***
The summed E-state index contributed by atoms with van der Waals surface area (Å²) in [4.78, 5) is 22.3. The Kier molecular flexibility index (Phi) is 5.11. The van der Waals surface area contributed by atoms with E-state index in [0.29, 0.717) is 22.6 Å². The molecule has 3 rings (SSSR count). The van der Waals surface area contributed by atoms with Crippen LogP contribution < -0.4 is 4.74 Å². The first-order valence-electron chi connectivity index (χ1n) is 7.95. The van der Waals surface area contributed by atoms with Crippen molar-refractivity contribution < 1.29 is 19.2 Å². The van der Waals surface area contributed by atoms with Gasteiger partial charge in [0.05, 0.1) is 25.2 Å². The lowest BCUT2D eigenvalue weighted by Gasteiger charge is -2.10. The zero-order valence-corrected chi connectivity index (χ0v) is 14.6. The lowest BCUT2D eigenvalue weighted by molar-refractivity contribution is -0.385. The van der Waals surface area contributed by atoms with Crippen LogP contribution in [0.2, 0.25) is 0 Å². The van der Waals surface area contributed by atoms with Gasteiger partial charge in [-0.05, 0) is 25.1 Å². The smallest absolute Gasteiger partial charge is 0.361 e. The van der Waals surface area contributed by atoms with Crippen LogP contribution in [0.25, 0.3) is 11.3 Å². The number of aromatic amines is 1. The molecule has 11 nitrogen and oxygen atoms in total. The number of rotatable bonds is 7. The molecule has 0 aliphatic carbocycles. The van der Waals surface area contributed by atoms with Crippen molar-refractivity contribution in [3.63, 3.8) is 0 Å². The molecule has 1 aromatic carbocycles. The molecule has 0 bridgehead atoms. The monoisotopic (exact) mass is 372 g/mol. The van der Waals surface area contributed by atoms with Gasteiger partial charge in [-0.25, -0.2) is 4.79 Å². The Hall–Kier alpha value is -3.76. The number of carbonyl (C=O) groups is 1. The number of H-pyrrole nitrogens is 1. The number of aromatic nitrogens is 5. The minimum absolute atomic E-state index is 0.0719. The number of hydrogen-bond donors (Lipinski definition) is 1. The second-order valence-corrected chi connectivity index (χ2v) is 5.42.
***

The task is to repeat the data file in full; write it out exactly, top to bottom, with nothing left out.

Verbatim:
The summed E-state index contributed by atoms with van der Waals surface area (Å²) in [4.78, 5) is 22.3. The Kier molecular flexibility index (Phi) is 5.11. The van der Waals surface area contributed by atoms with E-state index in [0.29, 0.717) is 22.6 Å². The molecule has 3 rings (SSSR count). The van der Waals surface area contributed by atoms with Crippen LogP contribution < -0.4 is 4.74 Å². The first-order valence-electron chi connectivity index (χ1n) is 7.95. The van der Waals surface area contributed by atoms with Crippen molar-refractivity contribution < 1.29 is 19.2 Å². The van der Waals surface area contributed by atoms with Gasteiger partial charge in [0.05, 0.1) is 25.2 Å². The lowest BCUT2D eigenvalue weighted by Gasteiger charge is -2.10. The zero-order valence-corrected chi connectivity index (χ0v) is 14.6. The lowest BCUT2D eigenvalue weighted by molar-refractivity contribution is -0.385. The van der Waals surface area contributed by atoms with Crippen LogP contribution in [0.2, 0.25) is 0 Å². The van der Waals surface area contributed by atoms with Gasteiger partial charge in [-0.05, 0) is 25.1 Å². The smallest absolute Gasteiger partial charge is 0.361 e. The van der Waals surface area contributed by atoms with Crippen LogP contribution in [0.25, 0.3) is 11.3 Å². The number of aromatic amines is 1. The molecule has 11 nitrogen and oxygen atoms in total. The number of rotatable bonds is 7. The molecule has 0 aliphatic carbocycles. The van der Waals surface area contributed by atoms with Crippen molar-refractivity contribution in [3.63, 3.8) is 0 Å². The molecule has 1 aromatic carbocycles. The molecule has 0 bridgehead atoms. The monoisotopic (exact) mass is 372 g/mol. The van der Waals surface area contributed by atoms with Gasteiger partial charge in [-0.25, -0.2) is 4.79 Å². The Hall–Kier alpha value is -3.76. The number of carbonyl (C=O) groups is 1. The number of H-pyrrole nitrogens is 1. The number of aromatic nitrogens is 5. The minimum absolute atomic E-state index is 0.0719. The number of hydrogen-bond donors (Lipinski definition) is 1. The second-order valence-corrected chi connectivity index (χ2v) is 5.42.